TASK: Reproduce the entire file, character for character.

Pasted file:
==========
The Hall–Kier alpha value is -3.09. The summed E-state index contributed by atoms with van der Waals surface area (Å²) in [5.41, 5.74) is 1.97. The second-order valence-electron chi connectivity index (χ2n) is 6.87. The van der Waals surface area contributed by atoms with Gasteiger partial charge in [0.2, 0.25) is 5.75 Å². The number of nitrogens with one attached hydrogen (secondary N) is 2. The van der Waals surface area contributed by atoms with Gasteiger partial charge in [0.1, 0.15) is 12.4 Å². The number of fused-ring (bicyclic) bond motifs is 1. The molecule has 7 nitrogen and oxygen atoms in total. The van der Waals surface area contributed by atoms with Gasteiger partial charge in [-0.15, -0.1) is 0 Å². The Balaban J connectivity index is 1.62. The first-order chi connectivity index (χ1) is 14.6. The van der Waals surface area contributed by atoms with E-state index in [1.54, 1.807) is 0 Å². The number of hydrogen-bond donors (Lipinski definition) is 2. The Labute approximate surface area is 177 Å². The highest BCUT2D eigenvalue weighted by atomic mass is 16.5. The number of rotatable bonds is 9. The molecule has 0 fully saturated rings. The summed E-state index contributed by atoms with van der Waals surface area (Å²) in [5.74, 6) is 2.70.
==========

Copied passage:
The Hall–Kier alpha value is -3.09. The summed E-state index contributed by atoms with van der Waals surface area (Å²) in [5.41, 5.74) is 1.97. The second-order valence-electron chi connectivity index (χ2n) is 6.87. The van der Waals surface area contributed by atoms with Gasteiger partial charge in [0.2, 0.25) is 5.75 Å². The number of nitrogens with one attached hydrogen (secondary N) is 2. The van der Waals surface area contributed by atoms with Gasteiger partial charge in [0.1, 0.15) is 12.4 Å². The number of fused-ring (bicyclic) bond motifs is 1. The molecule has 7 nitrogen and oxygen atoms in total. The van der Waals surface area contributed by atoms with Gasteiger partial charge in [-0.15, -0.1) is 0 Å². The Balaban J connectivity index is 1.62. The first-order chi connectivity index (χ1) is 14.6. The van der Waals surface area contributed by atoms with E-state index in [1.54, 1.807) is 0 Å². The number of hydrogen-bond donors (Lipinski definition) is 2. The Labute approximate surface area is 177 Å². The highest BCUT2D eigenvalue weighted by atomic mass is 16.5. The number of rotatable bonds is 9. The molecule has 0 fully saturated rings. The summed E-state index contributed by atoms with van der Waals surface area (Å²) in [5.74, 6) is 2.70.